Buying a car in eight easy steps
Buying a car can be a scary-exciting experience, so, take the sting out of it with our handy 8-step guide to buying a new car.
BUYING A NEW CAR is an exciting time, but there are traps and pitfalls for the unwary and ill-prepared. So, to help make it a little easier we’ve prepared an eight-step guide to making sure you don’t get caught out when buying a new car. And, if you think we’ve missed something out, let us know by leaving a comment at the end of this story and we’ll make sure we update the article.
- Know your rights. Buying through a dealer offers you legally binding consumer protection, so know what you are and are not entitled to. While Australia is yet to introduce a lemon law, you are still covered by normal consumer laws that require a product is fit for the purpose. However, if you buy an unsuitable car, or later change your mind, you have little legal comeback and it can be an expensive mistake.
- Take a test drive. It’s amazing how many people are willing to buy a car without first test driving it. We’re all different, and no matter how many reviews you may have read (even on Practical Motoring!), or endorsements by owners, the only way to learn if a car is really right for you is to get behind the wheel and drive it. Don’t forget to get into the passenger seat and rear seat as well. Check out the boot space. Read the fuel consumption placard on the windscreen and ask yourself if you can live with the fuel costs (especially relevant with large SUVs).
- Look into the service costs. More and more manufacturers are offering fixed price or capped price servicing. Understand the difference. Ask about the servicing costs over your likely ownership period, and make sure you understand what’s covered by the warranty and what isn’t and how long it is (three years/100,000km used to be the standard warranty but now many companies offer a much better warranty – Kia’s is still the standout at seven years and unlimited kilometres). Also, remember that non-dealer servicing can be considerably cheaper and won’t void your warranty, as long as the servicing is done according to the prescribed servicing schedule and uses genuine parts.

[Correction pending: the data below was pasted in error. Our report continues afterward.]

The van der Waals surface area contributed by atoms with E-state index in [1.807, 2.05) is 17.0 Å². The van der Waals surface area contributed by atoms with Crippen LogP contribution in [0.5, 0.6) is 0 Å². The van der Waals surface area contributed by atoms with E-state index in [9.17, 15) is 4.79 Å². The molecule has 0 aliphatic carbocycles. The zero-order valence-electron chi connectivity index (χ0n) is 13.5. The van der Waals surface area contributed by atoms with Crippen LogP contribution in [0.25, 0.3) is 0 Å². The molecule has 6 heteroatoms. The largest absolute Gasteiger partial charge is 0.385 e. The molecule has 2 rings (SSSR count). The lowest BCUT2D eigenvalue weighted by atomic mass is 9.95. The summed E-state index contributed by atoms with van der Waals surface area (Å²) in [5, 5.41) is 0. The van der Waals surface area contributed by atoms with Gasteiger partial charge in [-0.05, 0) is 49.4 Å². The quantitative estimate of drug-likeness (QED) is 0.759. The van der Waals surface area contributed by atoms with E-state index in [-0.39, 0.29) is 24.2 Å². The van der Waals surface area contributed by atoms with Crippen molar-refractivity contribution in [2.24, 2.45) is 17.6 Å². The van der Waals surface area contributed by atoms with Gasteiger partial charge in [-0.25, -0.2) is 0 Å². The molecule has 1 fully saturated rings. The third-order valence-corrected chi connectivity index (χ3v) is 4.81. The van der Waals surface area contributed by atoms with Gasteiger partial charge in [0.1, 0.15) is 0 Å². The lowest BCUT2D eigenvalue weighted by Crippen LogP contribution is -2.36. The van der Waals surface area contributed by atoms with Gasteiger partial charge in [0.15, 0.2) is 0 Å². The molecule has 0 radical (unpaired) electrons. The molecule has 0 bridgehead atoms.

- Stick to your budget. It’s very easy to get carried away when buying a new car, so set yourself a budget and stick to it. Remember that ticking options boxes can add a considerable sum to the purchase price. Don’t be swayed by the “it’ll only add a few dollars a month to the repayment” argument. Arrange your own finance, rather than settling for a finance deal offered by a dealer. Take into account all the costs of ownership, not just the purchase price (or monthly repayments). And don’t sign up for dealer packages such as paint protection, fabric protection, rust treatments or anything else they may try to load onto the deal – if you really must have any of these, it’s cheaper to buy it from an independent supplier once you take delivery.
- Don’t believe the price on the windscreen. Sales staff often have room for haggling, so go ahead and haggle for the best deal you can broker. At certain times of the year, you even hold something of an upper hand, so try and time your purchase before the end of the month, or even better the end of the financial year. If you are buying late in the year or early in the New Year, remember that the build date of the car will have an effect on resale, so push for a better deal on previous-year-plated cars (or those about to become so). Ask about dealer delivery and other on-road costs; these can often be negotiated, and many cars companies offer a driveaway deal (but check that it really is a bargain, and not just a come-on). Before you sign the contract, read it. And don’t succumb to pressure to sign immediately – few deals are so hot they can’t wait a few days or a week or so. You may wish to consider a demonstrator model. Often these cars haven’t actually done test drive duty so you can pick one up with zero miles on the odometer, but check when the warranty period commenced, and ensure that the car meets your needs.
- Shop around. If you are buying a popular brand, play one dealer off against another. And remember that the internet makes it possible for you to shop well beyond your immediate vicinity.
- Your trade-in is part of the deal. Know the value of the vehicle you are trading in, but be realistic. If the dealer won’t offer you a fair price for your trade-in, consider selling it privately (private sale prices are usually somewhere between the trade-in valuation and the price a dealer will ask for the vehicle).
- Arrange insurance before taking delivery. Imagine how shattered you would be if your new car was written off on your way home. It would be considerably worse if you had neglected to arrange insurance beforehand.